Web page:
Now, with the rise in living costs for employees – up 9.6 percent over the year to June – young people have been impacted both emotionally and financially and left with no choice but to seek out more work, Ms Ramantanis told ABC News in an interview.
The AYAC serves as the national voice for young people, advocating for their rights and addressing specific issues they face. In addition to her work as the co-chair of AYAC, Ms Ramantanis works in communications and marketing at Philanthropy Australia, is involved with Nexus Australia and Kids in Philanthropy, and is passionate about youth and social change.
Ms Ramantanis emphasises the multiple jobs trend started before the pandemic and “it’s only been progressing” with Gen Z Australians putting off career moves in exchange for taking on any kind of work to meet their financial responsibilities.
“They just need to find anything, anywhere to make an income,” she explains.
“It’s hard for young people to even have stable employment in just one role, so they’re always needing to seek more than one or two avenues of revenue so that they can live day-to-day lives.”
It has been widely reported that it is a challenging time for Australian consumers as they face the impact of inflation on their daily expenses.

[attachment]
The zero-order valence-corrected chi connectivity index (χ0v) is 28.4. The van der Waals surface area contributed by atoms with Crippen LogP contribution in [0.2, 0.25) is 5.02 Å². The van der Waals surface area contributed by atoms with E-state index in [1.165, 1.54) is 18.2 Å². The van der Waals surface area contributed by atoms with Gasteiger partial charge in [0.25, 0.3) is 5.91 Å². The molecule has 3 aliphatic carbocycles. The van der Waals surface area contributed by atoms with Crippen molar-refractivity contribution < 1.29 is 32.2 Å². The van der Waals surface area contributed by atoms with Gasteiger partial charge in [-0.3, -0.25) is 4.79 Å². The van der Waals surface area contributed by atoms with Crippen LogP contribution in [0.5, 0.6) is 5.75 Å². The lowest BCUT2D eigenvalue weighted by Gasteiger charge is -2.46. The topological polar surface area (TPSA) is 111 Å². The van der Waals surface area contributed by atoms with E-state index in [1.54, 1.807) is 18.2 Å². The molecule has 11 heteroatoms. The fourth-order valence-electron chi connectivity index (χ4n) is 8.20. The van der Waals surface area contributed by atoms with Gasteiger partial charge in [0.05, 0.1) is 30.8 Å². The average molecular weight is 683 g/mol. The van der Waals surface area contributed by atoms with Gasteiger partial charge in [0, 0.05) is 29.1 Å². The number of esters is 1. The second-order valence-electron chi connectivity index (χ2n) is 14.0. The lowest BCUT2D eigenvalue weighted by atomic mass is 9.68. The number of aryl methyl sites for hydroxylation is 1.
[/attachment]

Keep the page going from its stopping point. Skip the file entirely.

Recent data from the Australian Bureau of Statistics (ABS) highlights the significant increases in various sectors. Food and non-alcoholic beverages have risen by 8%, travel and accommodation by 25%, medical services by 6.7%, and electricity by a substantial 15.5%.
The ripple affect means young people between the age of 20 to 24 are not feeling that “strive and ambition” to go out and “follow their ambitions” instead opting for jobs, sometimes more than one, to stay on top of their bills.
Ms Ramantanis adds this has also cultivated resilience in the young generation to take on more work and “hustle”.
“They’re willing to do what they need to do to get to where they need to be,” Ms Ramantanis said. “They’re hungry to have a positive future, and they’ll do what they can to get there.”
In the past financial year, Australia’s mortgage interest bill doubled to $83bn, with one of the biggest causes of financial stress being housing affordability, reported The Australian.
As young people and students face unique challenges when it comes to employment and wages due to lower qualifications and limited work experience, living costs and stresses are heightened. Workers under 21 years are likely to receive lower wages and pay rates.
A senior economist at the Centre for Future Work, Eliza Littleton, explained, “Professions don’t necessarily offer as viable a career path as they once did [for the younger generation]; the pay is much lower.”
Ms Littleton added, “There’s less security in jobs – those things that workers might go and pursue a career for.”
Source: ABC News